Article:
Timothy Leary, drugs were ‘the religion of the 21st century…LSD is western Yoga’.
Idea that there might be a biochemical basis to mystical experiences – sustained meditation, sleep
deprivation all have effects on body chemistry. From a non-religious viewpoint drugs produce a vivid set of
stimuli, from a religious viewpoint can be said – ‘to open the doors of perception of the spiritual world.’
E.Underhill ‘Practical Mysticism’ (1914) – ‘Mysticism is the art of union with Reality. The mystic is a
person who has attained that union in a greater or lesser degree; or who aims at and believes in such
Classification of Mysticism by William James in ‘The varieties of religious experience’ (1902) –
Ineffability, Noetic, Transient & Passivity plus Staces core experiences. Prelevent in all different cultures,
James quotes for instance Yogis in the Upanishads (one of the Hindus Holy books)
Nature mystic is inspired by sense of oneness with the natural world, religious mystic sees the hand of God
Examples of Mystics
St.Teresa of Avila, St.John of the Cross (‘The Dark night of the soul’), Julian of Norwich. Idea mystics
mad (Scharfstein ‘Mystical Experience’ 1973) – yet St. Teresa reformed the Carmelite monastic order.
One way via prayer (St. Teresa) – The prayer of the quiet (conscious contemplation of God), The Prayer of
union (deepening contemplation), Ecstasy (loss of sensual & bodily movement) and spiritual marriage
(trance self entirely suspended & mystic ‘dwells in God’).
Difficulties with Mystic experience?
Very subjective experience and problem of people able to put into words their experience. The texts of the
experiences have come down to us 3rd hand. The person has the experience, conveys it in their language,
Greek, Latin, Middle English then translated into English and analysed – how close to the original exp??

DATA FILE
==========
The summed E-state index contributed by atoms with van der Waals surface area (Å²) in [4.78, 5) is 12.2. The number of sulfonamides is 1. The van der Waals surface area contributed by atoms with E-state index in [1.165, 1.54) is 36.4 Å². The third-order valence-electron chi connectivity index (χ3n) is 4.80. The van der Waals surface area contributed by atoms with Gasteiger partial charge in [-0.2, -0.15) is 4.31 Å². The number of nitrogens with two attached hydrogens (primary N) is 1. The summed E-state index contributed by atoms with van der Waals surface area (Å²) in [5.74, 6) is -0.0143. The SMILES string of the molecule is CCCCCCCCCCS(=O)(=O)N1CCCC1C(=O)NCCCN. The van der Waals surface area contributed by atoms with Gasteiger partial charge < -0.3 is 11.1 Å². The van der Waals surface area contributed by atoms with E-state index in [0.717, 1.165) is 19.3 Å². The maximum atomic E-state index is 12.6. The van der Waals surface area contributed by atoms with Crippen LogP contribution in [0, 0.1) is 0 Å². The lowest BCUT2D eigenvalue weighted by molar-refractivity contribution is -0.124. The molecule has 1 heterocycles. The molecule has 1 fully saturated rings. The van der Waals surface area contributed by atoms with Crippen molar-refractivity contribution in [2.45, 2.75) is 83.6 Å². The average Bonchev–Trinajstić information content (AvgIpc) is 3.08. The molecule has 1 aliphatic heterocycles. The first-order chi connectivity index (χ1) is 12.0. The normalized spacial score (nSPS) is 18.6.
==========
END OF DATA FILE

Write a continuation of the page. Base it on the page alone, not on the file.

James believed we all have access to different types of consciousness – ‘we may go through life without
suspecting their existence; but apply the requisite stimulus, and at a touch they are there in all their
He states that that a mystical experience for an individual is an absolute truth for that person and if they live
their life according to that truth and we have no right to doubt them. Yet it does not mean that we should
accept everything they say, only they have established possible communion with the divine, nothing can be
How can we tell it’s a veridical exp (evaluate if contents true & right connection with reality)
Difficulties? – Trying to get us to interpreted a RE in the same way as an everyday experience.
James’ judgement of effects
– ‘Be ready now to judge the religious life by its results exclusively’.
– ‘Religious exps must be real exps. Because they have such real effects.’
Difficulties? – View of Kierkegaard, plus still a personal exp which can not be backed up empirically.
Hick’s analogy with sense experience (reasonable to believe things
we are given by sense experience.) It is given to us, It is involuntary and if we
act on it we are rewarded:
- Hick uses example of St.Paul – came upon him in a way, which he
couldn’t deny and was positively rewarded by living his life from
the relig. exp.
Difficulties? – can our perceptions of the world and our sense be interpreted if via a RE
they are outside our normal perception?
- how when the object is God can we verify it with our senses?
Objections to REs
Philosophical – how can humans senses experience a timeless, spaceless God?
Neurological – Areas of the brain that release natural chemicals (DMT), which
produce hallucinogenic side effects.
Physiological – release of endorphins under stress producing effects similar
to morphine, epileptic fits.
Psychological – Freud REs as reaction to a hostile world – require a father figure to
satisfy our needs.
Can’t prove or disprove REs but may be able to add weight to validity of RE if:
- In keeping with the character of God within different traditions
- results of Re makes significant difference to spiritual life of the individual and their input
into their community
- Person mentally and psychologically well balanced.
Just because it may have a natural explanation does not stop it being an experience of God.
Theists would argue that a loving, Creator God who desires a relationship with human beings
would create in them a spiritual dimension capable of responding to Him, and that this is an
adequate explanation for RE.